from The American Heritage® Dictionary of the English Language, 4th Edition
- transitive v. To release or loosen the clasp of.
- transitive v. To release or loosen from a clasp or an embrace.
- intransitive v. To become unfastened.
- intransitive v. To release or relax a clasp or grasp; let go.
from Wiktionary, Creative Commons Attribution/Share-Alike License
- v. To release the clasp from something
- v. To become unfastened
from the GNU version of the Collaborative International Dictionary of English
- transitive v. To loose the clasp of; to open, as something that is fastened with, or as with, a clasp.
from The Century Dictionary and Cyclopedia
- To loosen the clasp of, as a purse or a belt.
- To lay open; reveal; disclose.
from WordNet 3.0 Copyright 2006 by Princeton University. All rights reserved.
- v. release from a clasp
Sorry, no etymologies found.
I helped her unclasp the mirror, her swollen and bruised fingers trying to hold tight.
Jim was not in the mood for any more liquor or food, and simply sat, trying and failing not to clasp and unclasp his hands nervously.
She had been forced to unclasp his hand from her arm in order to dry it, and when she finished, it returned to its old position.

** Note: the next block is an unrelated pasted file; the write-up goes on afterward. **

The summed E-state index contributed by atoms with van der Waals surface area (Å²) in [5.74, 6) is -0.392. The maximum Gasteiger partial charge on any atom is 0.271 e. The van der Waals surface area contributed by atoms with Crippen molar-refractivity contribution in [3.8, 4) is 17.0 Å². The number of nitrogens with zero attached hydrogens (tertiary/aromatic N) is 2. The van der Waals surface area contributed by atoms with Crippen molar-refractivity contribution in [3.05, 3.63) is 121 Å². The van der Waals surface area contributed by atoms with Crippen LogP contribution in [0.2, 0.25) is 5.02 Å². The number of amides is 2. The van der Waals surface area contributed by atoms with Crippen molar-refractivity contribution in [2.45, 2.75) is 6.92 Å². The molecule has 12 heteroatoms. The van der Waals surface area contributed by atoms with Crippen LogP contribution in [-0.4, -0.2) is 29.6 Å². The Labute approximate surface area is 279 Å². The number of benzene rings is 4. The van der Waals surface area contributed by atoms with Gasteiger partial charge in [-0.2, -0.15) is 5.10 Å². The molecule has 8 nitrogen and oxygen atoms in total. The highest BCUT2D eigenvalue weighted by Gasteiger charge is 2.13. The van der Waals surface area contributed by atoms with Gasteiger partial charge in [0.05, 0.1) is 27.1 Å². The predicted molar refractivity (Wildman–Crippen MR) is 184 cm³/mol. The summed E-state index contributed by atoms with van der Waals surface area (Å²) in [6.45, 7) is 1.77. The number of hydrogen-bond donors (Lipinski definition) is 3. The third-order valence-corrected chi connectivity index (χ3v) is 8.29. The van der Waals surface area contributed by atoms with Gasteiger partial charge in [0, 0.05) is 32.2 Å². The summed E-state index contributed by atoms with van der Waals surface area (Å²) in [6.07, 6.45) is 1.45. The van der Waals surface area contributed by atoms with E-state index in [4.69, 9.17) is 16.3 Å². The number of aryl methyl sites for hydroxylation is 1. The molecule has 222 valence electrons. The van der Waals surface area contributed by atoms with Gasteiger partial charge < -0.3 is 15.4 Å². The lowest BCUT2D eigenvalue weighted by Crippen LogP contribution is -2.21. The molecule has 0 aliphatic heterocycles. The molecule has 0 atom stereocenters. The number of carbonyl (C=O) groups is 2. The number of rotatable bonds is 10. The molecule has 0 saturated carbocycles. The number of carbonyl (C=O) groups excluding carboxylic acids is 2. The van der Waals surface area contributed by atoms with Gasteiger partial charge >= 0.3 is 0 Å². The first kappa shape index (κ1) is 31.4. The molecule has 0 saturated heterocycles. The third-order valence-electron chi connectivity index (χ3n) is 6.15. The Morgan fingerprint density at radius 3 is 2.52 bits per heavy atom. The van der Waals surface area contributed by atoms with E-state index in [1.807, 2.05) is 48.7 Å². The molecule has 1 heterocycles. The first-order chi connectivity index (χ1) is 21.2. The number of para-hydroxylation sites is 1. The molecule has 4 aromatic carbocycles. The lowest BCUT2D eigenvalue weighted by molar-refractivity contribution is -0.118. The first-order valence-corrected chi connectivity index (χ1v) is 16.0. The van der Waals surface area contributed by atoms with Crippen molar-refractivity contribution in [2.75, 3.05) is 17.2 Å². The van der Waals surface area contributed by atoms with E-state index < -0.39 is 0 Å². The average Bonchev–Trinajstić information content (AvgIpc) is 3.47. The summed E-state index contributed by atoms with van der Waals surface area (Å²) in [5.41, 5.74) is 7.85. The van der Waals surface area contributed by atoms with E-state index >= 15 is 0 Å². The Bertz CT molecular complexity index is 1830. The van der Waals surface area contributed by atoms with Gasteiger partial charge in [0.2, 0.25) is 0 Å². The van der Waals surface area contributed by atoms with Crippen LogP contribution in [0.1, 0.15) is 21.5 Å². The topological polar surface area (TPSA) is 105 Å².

He knows exactly what he needs to do unclasp his seat belt, jump into the back seat, remove the twins from their car seats, and exit the car as quickly as possible, but for some reason, he is unable to do so.
I mean, are they so busy, so rushed, that they can't take ten seconds to unclasp the ankle bracelet before putting on their pantyhose?
In answer, I unclasp my bra, offer myself to his mouth, his tongue, his teeth.
I take a deep breath, unclasp my snowshoes, make it to my feet, and move into the main room.
“There IS something in here,” she insisted as she tried to unclasp it.
I had unconsciously clenched my hands into fists when I felt Alessan's hand unclasp one, his cold fingers lacing into mine.
The hands unclasp, and she folds her arms, as if huddling against a cold wind.